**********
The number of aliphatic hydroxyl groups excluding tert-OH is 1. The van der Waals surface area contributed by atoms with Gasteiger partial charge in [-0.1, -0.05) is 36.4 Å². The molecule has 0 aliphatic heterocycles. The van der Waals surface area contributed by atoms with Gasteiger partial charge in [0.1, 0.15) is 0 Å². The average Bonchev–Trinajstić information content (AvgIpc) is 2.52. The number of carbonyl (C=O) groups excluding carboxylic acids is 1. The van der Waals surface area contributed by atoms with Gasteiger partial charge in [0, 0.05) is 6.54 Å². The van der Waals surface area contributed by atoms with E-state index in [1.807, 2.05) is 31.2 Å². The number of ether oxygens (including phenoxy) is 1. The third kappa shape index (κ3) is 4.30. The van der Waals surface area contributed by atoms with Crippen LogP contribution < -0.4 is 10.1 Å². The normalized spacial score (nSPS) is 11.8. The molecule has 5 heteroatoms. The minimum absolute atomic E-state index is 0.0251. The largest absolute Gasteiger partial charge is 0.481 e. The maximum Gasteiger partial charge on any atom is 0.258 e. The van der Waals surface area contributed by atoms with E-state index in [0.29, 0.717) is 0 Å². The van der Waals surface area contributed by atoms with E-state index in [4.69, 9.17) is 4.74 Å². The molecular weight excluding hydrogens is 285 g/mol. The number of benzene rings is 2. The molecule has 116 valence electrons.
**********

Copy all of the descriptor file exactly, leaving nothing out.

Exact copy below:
The number of aliphatic hydroxyl groups excluding tert-OH is 1. The van der Waals surface area contributed by atoms with Gasteiger partial charge in [-0.1, -0.05) is 36.4 Å². The molecule has 0 aliphatic heterocycles. The van der Waals surface area contributed by atoms with Gasteiger partial charge in [0.1, 0.15) is 0 Å². The average Bonchev–Trinajstić information content (AvgIpc) is 2.52. The number of carbonyl (C=O) groups excluding carboxylic acids is 1. The van der Waals surface area contributed by atoms with Gasteiger partial charge in [0, 0.05) is 6.54 Å². The van der Waals surface area contributed by atoms with E-state index in [1.807, 2.05) is 31.2 Å². The number of ether oxygens (including phenoxy) is 1. The third kappa shape index (κ3) is 4.30. The van der Waals surface area contributed by atoms with Crippen LogP contribution < -0.4 is 10.1 Å². The normalized spacial score (nSPS) is 11.8. The molecule has 5 heteroatoms. The minimum absolute atomic E-state index is 0.0251. The largest absolute Gasteiger partial charge is 0.481 e. The maximum Gasteiger partial charge on any atom is 0.258 e. The van der Waals surface area contributed by atoms with E-state index in [0.29, 0.717) is 0 Å². The van der Waals surface area contributed by atoms with E-state index in [4.69, 9.17) is 4.74 Å². The molecular weight excluding hydrogens is 285 g/mol. The number of benzene rings is 2. The molecule has 116 valence electrons.